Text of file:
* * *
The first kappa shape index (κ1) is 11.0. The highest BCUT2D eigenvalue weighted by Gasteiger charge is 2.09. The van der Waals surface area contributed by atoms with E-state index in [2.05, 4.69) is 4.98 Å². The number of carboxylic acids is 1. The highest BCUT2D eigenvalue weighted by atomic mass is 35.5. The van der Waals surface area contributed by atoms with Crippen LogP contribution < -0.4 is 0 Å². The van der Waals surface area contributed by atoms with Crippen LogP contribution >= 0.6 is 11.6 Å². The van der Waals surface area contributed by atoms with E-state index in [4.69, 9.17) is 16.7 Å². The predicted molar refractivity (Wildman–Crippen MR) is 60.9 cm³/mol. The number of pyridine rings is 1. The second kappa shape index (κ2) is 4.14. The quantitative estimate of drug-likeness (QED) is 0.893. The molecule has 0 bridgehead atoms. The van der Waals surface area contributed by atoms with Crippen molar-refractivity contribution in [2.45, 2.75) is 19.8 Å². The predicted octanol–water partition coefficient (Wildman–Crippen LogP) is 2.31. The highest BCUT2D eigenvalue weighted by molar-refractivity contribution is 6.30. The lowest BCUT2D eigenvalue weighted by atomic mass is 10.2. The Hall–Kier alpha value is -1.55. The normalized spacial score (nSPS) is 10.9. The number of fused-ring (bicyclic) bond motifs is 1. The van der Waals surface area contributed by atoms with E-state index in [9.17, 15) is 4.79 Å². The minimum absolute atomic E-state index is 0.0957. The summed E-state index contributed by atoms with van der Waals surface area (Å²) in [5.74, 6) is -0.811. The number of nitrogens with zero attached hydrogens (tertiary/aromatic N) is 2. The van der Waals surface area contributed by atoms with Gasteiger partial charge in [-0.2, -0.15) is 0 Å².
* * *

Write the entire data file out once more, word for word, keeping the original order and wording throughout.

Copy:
The first kappa shape index (κ1) is 11.0. The highest BCUT2D eigenvalue weighted by Gasteiger charge is 2.09. The van der Waals surface area contributed by atoms with E-state index in [2.05, 4.69) is 4.98 Å². The number of carboxylic acids is 1. The highest BCUT2D eigenvalue weighted by atomic mass is 35.5. The van der Waals surface area contributed by atoms with Crippen LogP contribution < -0.4 is 0 Å². The van der Waals surface area contributed by atoms with Crippen LogP contribution >= 0.6 is 11.6 Å². The van der Waals surface area contributed by atoms with E-state index in [4.69, 9.17) is 16.7 Å². The predicted molar refractivity (Wildman–Crippen MR) is 60.9 cm³/mol. The number of pyridine rings is 1. The second kappa shape index (κ2) is 4.14. The quantitative estimate of drug-likeness (QED) is 0.893. The molecule has 0 bridgehead atoms. The van der Waals surface area contributed by atoms with Crippen molar-refractivity contribution in [2.45, 2.75) is 19.8 Å². The predicted octanol–water partition coefficient (Wildman–Crippen LogP) is 2.31. The highest BCUT2D eigenvalue weighted by molar-refractivity contribution is 6.30. The lowest BCUT2D eigenvalue weighted by atomic mass is 10.2. The Hall–Kier alpha value is -1.55. The normalized spacial score (nSPS) is 10.9. The number of fused-ring (bicyclic) bond motifs is 1. The van der Waals surface area contributed by atoms with E-state index in [9.17, 15) is 4.79 Å². The minimum absolute atomic E-state index is 0.0957. The summed E-state index contributed by atoms with van der Waals surface area (Å²) in [5.74, 6) is -0.811. The number of nitrogens with zero attached hydrogens (tertiary/aromatic N) is 2. The van der Waals surface area contributed by atoms with Gasteiger partial charge in [-0.2, -0.15) is 0 Å².